Expecting to document the behavior of humpback whales and dolphins near Great Barrier Island, post-graduate students from New Zealand instead captured rare footage of endangered Bryde’s whales lunge feeding, according to The Telegraph and CNN.
The aerial footage taken from a custom-built drone in the Hauraki Gulf is being touted by Auckland's University of Technology as the first time this feeding behavior of a Bryde’s whale has been recorded by an Unmanned Aerial Vehicle.
The video from 133 feet above the ocean shows a mother and her calf lunge feeding on plankton floating just under the surface of the water, according to Fairfax Media.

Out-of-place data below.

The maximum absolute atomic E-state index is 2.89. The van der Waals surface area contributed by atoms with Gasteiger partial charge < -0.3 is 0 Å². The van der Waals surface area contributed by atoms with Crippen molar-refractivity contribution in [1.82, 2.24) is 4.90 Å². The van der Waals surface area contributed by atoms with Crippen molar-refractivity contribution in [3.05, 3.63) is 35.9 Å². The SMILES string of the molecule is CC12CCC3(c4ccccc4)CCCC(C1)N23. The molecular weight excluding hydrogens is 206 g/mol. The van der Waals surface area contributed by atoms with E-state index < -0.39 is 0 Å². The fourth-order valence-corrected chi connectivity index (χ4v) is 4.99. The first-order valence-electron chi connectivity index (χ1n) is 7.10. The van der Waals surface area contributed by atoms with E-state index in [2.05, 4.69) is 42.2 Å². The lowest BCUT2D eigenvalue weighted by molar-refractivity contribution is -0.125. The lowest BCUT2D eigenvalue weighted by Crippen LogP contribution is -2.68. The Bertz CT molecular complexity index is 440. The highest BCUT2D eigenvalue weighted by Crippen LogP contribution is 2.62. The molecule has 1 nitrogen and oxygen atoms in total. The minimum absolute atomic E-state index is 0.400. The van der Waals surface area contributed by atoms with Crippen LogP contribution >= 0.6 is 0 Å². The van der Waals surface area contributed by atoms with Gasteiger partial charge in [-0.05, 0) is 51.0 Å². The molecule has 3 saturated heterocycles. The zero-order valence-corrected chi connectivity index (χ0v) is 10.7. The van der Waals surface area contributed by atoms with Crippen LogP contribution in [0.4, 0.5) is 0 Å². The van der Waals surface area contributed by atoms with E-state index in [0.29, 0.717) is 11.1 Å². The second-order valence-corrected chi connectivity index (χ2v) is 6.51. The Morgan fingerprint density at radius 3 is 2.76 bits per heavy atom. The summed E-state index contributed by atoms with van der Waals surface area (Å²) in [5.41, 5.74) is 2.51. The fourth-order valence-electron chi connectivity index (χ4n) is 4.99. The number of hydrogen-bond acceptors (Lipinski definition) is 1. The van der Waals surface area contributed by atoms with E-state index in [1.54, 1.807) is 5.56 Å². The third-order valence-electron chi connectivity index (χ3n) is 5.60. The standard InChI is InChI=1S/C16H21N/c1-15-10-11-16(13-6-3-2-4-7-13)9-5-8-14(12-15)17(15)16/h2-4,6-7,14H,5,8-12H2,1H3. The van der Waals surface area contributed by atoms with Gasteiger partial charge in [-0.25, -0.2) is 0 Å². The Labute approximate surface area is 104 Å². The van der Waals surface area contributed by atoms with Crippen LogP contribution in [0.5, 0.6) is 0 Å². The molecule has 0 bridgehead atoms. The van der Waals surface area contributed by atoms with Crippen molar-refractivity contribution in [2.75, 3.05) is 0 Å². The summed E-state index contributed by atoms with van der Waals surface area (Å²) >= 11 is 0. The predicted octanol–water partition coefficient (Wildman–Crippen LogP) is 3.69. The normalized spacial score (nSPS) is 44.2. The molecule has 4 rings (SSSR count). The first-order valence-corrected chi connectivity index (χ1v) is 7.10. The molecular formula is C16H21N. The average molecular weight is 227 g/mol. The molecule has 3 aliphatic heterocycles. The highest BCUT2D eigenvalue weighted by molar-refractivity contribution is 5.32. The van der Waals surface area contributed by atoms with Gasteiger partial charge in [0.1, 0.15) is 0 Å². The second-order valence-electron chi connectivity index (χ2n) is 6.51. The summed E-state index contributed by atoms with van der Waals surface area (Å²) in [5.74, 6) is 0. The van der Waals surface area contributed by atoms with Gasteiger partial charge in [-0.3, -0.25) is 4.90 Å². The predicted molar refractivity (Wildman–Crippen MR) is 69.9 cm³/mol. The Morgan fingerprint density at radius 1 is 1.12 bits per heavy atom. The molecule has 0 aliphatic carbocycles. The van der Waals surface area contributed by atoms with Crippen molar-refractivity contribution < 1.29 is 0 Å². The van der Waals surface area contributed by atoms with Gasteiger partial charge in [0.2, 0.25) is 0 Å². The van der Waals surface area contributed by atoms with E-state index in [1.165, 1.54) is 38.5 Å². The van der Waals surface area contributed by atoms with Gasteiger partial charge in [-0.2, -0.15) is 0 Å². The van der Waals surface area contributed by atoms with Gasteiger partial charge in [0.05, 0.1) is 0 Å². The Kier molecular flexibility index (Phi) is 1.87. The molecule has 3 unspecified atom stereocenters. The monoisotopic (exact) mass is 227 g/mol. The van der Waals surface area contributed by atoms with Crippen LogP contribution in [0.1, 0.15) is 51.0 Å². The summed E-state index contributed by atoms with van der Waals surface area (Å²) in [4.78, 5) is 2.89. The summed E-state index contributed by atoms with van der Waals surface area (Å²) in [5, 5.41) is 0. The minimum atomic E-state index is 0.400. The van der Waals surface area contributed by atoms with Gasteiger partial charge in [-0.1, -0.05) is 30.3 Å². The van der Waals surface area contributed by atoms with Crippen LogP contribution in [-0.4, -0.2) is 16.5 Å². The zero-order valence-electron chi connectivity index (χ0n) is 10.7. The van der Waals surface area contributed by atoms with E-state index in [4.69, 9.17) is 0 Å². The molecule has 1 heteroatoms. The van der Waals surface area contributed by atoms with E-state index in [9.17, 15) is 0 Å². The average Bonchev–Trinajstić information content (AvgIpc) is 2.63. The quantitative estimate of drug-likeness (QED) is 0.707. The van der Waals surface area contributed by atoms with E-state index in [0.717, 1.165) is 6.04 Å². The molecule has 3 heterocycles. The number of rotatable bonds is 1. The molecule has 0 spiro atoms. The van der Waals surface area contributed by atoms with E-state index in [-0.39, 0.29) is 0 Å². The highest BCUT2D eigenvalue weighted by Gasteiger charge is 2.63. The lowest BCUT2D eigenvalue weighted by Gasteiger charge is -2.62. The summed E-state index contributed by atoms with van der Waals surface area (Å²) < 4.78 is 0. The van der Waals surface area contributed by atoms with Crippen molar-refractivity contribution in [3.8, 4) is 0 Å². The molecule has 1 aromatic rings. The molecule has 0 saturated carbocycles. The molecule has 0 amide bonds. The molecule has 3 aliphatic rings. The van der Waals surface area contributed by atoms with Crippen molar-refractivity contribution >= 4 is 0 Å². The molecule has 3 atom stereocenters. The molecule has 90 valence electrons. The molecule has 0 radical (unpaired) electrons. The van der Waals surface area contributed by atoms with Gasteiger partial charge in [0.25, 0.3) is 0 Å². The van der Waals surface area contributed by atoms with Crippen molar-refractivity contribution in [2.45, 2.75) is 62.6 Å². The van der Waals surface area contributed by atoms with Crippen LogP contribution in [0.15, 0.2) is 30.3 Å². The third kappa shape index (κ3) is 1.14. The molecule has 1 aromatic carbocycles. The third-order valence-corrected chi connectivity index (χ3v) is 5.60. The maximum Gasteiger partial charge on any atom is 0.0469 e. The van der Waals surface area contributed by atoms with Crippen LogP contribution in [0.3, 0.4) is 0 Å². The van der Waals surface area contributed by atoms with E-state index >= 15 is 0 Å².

“I was in awe of these creatures,” Dr. Barbara Bollard-Breen told The Telegraph. “Never before have I seen anything like this. There is no way we would see so much detail from a boat-based survey.
“Bryde’s whales are critically threatened in New Zealand, so it's thrilling to see them in the wild and to be able to record them feeding from above is very special.”
It is believed that fewer than 200 Bryde’s whales remain in New Zealand waters.
The students were originally focused on a pod of dolphins when the whales were spotted. Quickly, their attention shifted. The incident was “completely unexpected,” Bollard-Breen said.
“It was pure excitement when I was filming, and it’s simply a joy to see every time I watch it,” PhD candidate Lorenzo Fiori told The Telegraph.
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